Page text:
Diamond Wedding Ring
Even before you’ve started budgeting for your wedding, chances are your husband to be has probably already spent a lot of money on your ring. In the early 1400’s diamonds were used to represent enduring love because of their hardness. Today, giving a diamond before marriage is a tradition that has only been around for the last 100 years, but will always remain a symbol of enduring love.
No two diamonds are alike and the majority of brides all want diamonds. But even though you’ve heard the phrase “diamonds are a girl’s best friend” that doesn’t necessarily mean all brides are in love with their diamonds.
Hopefully, you will be shopping for a diamond only once, so its important that you do it right and know what to look for.
One of the biggest misconceptions people have about diamonds is that a diamond is a diamond. People tend to look at the design and settings and overall look of the ring instead of considering what they are really spending the money on – which is the stone itself. The most important thing you will want to remember about buying a diamond ring is that the stone is what is most important, not the setting.
In determining the value of a diamond there is what we call the four “C’s”.
Cut: the diamond’s shape. Some popular shapes are round, square, oval, pear, heart and marquise.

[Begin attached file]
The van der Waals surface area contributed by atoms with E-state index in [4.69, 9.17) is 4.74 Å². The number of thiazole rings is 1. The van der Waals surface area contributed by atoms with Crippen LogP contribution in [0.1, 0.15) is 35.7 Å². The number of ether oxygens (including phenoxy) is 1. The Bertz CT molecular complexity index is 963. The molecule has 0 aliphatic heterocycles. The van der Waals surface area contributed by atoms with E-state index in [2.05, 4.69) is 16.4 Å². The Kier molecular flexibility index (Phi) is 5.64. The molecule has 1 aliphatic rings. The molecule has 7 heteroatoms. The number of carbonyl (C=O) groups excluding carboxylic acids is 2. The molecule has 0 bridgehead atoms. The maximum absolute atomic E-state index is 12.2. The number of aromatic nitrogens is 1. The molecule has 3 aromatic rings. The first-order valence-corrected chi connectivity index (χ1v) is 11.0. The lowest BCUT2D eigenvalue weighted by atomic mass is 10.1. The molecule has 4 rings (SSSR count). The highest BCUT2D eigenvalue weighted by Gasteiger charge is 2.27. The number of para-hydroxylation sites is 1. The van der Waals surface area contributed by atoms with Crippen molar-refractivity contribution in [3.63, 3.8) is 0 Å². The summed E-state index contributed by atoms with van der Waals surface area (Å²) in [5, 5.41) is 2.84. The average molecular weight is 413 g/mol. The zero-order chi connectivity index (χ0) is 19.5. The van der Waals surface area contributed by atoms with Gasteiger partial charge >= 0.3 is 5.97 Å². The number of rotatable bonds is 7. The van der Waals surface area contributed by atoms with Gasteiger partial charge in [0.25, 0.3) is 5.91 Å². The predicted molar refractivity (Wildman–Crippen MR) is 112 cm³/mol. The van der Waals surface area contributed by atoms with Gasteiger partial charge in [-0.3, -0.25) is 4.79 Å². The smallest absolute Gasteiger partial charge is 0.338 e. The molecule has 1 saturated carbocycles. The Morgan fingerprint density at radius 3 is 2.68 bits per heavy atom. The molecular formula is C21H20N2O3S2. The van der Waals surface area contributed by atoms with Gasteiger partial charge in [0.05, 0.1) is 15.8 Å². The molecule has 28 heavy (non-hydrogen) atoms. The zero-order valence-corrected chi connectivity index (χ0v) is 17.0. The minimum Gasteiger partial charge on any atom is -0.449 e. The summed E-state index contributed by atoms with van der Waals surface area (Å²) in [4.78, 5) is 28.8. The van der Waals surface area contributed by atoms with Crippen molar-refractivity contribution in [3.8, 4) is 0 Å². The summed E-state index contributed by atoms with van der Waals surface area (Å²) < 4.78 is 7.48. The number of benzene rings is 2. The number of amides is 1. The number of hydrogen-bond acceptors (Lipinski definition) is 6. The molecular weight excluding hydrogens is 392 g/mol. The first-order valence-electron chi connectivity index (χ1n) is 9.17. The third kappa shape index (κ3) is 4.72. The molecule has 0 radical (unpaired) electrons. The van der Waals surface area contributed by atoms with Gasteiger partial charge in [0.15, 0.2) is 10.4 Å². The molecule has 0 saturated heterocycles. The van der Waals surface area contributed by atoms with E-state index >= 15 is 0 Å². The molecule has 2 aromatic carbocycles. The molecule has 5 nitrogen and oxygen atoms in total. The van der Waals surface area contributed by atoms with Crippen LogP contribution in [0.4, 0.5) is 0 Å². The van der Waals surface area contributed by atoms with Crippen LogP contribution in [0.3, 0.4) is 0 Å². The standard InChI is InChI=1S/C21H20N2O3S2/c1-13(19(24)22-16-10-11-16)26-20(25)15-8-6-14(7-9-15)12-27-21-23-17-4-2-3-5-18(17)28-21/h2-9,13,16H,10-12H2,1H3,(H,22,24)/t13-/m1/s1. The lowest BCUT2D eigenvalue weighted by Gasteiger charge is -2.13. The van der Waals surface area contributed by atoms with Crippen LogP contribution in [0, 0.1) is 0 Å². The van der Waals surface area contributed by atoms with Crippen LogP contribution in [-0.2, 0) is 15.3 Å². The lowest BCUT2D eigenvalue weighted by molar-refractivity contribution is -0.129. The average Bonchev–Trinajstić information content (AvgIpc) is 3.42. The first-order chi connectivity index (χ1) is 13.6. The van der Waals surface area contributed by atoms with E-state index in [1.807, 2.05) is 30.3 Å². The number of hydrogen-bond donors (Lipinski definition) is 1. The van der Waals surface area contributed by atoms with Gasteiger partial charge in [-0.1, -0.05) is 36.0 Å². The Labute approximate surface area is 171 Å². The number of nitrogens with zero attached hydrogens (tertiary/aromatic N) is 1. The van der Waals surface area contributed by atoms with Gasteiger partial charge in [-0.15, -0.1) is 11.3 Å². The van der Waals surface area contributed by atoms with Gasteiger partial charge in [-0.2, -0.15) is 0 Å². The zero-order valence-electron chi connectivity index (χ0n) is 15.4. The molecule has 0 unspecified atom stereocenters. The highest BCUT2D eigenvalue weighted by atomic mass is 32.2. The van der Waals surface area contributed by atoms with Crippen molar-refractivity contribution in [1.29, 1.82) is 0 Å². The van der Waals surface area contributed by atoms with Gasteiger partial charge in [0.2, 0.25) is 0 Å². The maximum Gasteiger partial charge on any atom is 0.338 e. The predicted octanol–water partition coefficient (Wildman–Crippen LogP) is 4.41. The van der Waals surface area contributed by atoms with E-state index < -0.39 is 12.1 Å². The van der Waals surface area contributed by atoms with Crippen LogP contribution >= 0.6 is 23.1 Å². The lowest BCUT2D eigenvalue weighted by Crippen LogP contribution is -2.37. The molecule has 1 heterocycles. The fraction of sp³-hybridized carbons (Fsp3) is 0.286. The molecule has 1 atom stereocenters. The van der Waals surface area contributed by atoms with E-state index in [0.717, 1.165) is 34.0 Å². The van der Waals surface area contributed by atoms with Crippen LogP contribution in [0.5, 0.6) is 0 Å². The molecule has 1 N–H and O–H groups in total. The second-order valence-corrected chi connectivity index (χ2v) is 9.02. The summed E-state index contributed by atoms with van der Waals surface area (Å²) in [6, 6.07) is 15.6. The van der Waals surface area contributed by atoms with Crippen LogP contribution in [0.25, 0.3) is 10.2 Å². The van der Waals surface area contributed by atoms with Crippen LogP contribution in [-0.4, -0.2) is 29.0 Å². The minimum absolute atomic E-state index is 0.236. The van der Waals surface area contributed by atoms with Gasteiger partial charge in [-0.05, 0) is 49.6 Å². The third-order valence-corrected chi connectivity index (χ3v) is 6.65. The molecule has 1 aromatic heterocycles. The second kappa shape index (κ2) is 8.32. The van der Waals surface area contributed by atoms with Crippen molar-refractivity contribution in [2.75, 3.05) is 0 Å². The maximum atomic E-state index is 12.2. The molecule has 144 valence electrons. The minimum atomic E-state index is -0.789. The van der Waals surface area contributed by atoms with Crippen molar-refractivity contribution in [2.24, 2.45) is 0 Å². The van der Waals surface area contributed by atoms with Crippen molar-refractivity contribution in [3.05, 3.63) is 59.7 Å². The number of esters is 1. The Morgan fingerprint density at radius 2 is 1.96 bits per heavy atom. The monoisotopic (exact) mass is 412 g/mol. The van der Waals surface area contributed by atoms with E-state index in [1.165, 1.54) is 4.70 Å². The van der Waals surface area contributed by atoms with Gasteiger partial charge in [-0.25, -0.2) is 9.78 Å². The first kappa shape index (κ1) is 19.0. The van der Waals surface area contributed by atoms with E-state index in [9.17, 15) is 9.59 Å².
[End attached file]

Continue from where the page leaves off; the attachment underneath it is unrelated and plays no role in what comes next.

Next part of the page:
Color: the less color in a diamond, the more valuable.
Clarity: the less inclusions or birthmarks within the diamond the more valuable.
Carat: the weight or size of the diamond.
A diamond is not just a financial investment; it is also an emotional investment and one of the big ones that couples make in their lives. So if you’re going to buy a stone, you will want it to be one of the prettiest ones in the room.
Once you’ve picked out your stone, you might want to consider taking it to a certified gemologist for an appraisal. It’s much easier to appraise the stone before it is put into a setting than after. When a stone is in a setting, the color grading becomes iffy because the metal will affect the appearance and color of the diamond. You also cannot always see all of the stone because the edges can be covered with metal.
Sometimes appraisals can vary and differ from one appraiser to another. An appraisal is subjective because color and clarity grading are not perfect sciences. Often, what you will get is the opinion of the appraiser, so it may not hurt to have more than one opinion. Even in the labs when the initial grading is done, the final grading is usually the average opinion between 2 or three gemologists.
What if you just want to know if your diamond is real or not? A sure way to tell is by holding up a newspaper to it. If you can read the newspaper, you don’t have a real diamond. Gemologists will use what is called a diamond reader. They hold this small tool over your diamond and if it beeps, it’s real.